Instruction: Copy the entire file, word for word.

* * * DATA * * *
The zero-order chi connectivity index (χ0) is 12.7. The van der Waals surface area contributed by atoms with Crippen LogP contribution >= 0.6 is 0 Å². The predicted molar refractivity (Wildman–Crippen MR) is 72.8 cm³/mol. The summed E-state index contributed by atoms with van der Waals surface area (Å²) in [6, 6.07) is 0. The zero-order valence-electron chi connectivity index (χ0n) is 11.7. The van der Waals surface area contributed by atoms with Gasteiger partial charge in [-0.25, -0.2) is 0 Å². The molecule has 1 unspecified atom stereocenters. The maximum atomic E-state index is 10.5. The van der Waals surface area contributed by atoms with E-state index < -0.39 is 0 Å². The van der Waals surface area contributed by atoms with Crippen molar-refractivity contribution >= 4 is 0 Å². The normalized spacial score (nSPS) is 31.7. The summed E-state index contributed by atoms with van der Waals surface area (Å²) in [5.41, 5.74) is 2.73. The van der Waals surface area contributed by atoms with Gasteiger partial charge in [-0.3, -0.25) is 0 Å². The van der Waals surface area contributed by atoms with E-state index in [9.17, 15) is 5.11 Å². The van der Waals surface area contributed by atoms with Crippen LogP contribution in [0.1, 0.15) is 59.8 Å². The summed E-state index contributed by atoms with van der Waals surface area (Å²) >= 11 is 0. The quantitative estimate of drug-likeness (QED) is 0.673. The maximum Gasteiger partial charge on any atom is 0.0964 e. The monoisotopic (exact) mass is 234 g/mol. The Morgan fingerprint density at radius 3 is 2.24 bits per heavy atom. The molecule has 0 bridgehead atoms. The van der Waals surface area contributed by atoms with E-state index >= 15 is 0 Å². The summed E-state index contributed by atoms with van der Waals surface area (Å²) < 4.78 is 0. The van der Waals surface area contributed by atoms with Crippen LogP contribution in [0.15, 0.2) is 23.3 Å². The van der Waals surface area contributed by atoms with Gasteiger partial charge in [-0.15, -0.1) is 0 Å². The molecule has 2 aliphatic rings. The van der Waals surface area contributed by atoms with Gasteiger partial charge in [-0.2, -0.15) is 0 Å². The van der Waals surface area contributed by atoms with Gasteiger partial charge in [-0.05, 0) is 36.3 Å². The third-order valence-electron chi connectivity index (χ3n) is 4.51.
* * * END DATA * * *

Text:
The zero-order chi connectivity index (χ0) is 12.7. The van der Waals surface area contributed by atoms with Crippen LogP contribution >= 0.6 is 0 Å². The predicted molar refractivity (Wildman–Crippen MR) is 72.8 cm³/mol. The summed E-state index contributed by atoms with van der Waals surface area (Å²) in [6, 6.07) is 0. The zero-order valence-electron chi connectivity index (χ0n) is 11.7. The van der Waals surface area contributed by atoms with Gasteiger partial charge in [-0.25, -0.2) is 0 Å². The molecule has 1 unspecified atom stereocenters. The maximum atomic E-state index is 10.5. The van der Waals surface area contributed by atoms with E-state index < -0.39 is 0 Å². The van der Waals surface area contributed by atoms with Crippen molar-refractivity contribution >= 4 is 0 Å². The normalized spacial score (nSPS) is 31.7. The summed E-state index contributed by atoms with van der Waals surface area (Å²) in [5.41, 5.74) is 2.73. The van der Waals surface area contributed by atoms with Gasteiger partial charge in [-0.3, -0.25) is 0 Å². The van der Waals surface area contributed by atoms with E-state index in [9.17, 15) is 5.11 Å². The van der Waals surface area contributed by atoms with Crippen LogP contribution in [0.1, 0.15) is 59.8 Å². The summed E-state index contributed by atoms with van der Waals surface area (Å²) >= 11 is 0. The quantitative estimate of drug-likeness (QED) is 0.673. The maximum Gasteiger partial charge on any atom is 0.0964 e. The monoisotopic (exact) mass is 234 g/mol. The Morgan fingerprint density at radius 3 is 2.24 bits per heavy atom. The molecule has 0 bridgehead atoms. The van der Waals surface area contributed by atoms with E-state index >= 15 is 0 Å². The summed E-state index contributed by atoms with van der Waals surface area (Å²) < 4.78 is 0. The van der Waals surface area contributed by atoms with Crippen LogP contribution in [0.15, 0.2) is 23.3 Å². The van der Waals surface area contributed by atoms with Gasteiger partial charge in [-0.15, -0.1) is 0 Å². The molecule has 2 aliphatic rings. The van der Waals surface area contributed by atoms with Gasteiger partial charge in [-0.2, -0.15) is 0 Å². The van der Waals surface area contributed by atoms with Gasteiger partial charge in [-0.05, 0) is 36.3 Å². The third-order valence-electron chi connectivity index (χ3n) is 4.51.